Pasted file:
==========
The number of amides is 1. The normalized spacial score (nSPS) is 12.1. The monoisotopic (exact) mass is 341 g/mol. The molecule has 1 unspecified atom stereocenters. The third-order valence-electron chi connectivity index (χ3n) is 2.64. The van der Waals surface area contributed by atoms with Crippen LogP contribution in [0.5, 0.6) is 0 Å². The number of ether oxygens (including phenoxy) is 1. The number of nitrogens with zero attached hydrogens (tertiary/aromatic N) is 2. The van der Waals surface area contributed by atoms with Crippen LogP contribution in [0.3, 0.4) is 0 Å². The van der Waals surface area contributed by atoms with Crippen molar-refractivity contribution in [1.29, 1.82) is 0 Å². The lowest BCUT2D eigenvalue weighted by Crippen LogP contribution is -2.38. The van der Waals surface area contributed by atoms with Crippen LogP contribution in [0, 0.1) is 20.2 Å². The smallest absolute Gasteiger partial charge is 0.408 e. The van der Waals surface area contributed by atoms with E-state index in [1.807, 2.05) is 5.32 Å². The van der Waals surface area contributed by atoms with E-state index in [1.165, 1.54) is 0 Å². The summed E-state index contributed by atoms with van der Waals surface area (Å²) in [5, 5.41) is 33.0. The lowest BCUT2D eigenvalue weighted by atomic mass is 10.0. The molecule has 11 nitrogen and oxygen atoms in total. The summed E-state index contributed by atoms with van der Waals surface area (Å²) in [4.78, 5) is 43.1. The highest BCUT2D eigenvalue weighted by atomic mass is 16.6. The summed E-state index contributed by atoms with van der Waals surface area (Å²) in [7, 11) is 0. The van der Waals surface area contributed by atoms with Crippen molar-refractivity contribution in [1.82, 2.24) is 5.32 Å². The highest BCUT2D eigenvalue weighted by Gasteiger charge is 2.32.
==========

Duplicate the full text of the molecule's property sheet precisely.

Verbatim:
The number of amides is 1. The normalized spacial score (nSPS) is 12.1. The monoisotopic (exact) mass is 341 g/mol. The molecule has 1 unspecified atom stereocenters. The third-order valence-electron chi connectivity index (χ3n) is 2.64. The van der Waals surface area contributed by atoms with Crippen LogP contribution in [0.5, 0.6) is 0 Å². The number of ether oxygens (including phenoxy) is 1. The number of nitrogens with zero attached hydrogens (tertiary/aromatic N) is 2. The van der Waals surface area contributed by atoms with Crippen LogP contribution in [0.3, 0.4) is 0 Å². The van der Waals surface area contributed by atoms with Crippen molar-refractivity contribution in [1.29, 1.82) is 0 Å². The lowest BCUT2D eigenvalue weighted by Crippen LogP contribution is -2.38. The van der Waals surface area contributed by atoms with Crippen LogP contribution in [0, 0.1) is 20.2 Å². The smallest absolute Gasteiger partial charge is 0.408 e. The van der Waals surface area contributed by atoms with E-state index in [1.807, 2.05) is 5.32 Å². The van der Waals surface area contributed by atoms with E-state index in [1.165, 1.54) is 0 Å². The summed E-state index contributed by atoms with van der Waals surface area (Å²) in [5, 5.41) is 33.0. The lowest BCUT2D eigenvalue weighted by atomic mass is 10.0. The molecule has 11 nitrogen and oxygen atoms in total. The summed E-state index contributed by atoms with van der Waals surface area (Å²) in [4.78, 5) is 43.1. The highest BCUT2D eigenvalue weighted by atomic mass is 16.6. The summed E-state index contributed by atoms with van der Waals surface area (Å²) in [7, 11) is 0. The van der Waals surface area contributed by atoms with Crippen molar-refractivity contribution in [1.82, 2.24) is 5.32 Å². The highest BCUT2D eigenvalue weighted by Gasteiger charge is 2.32.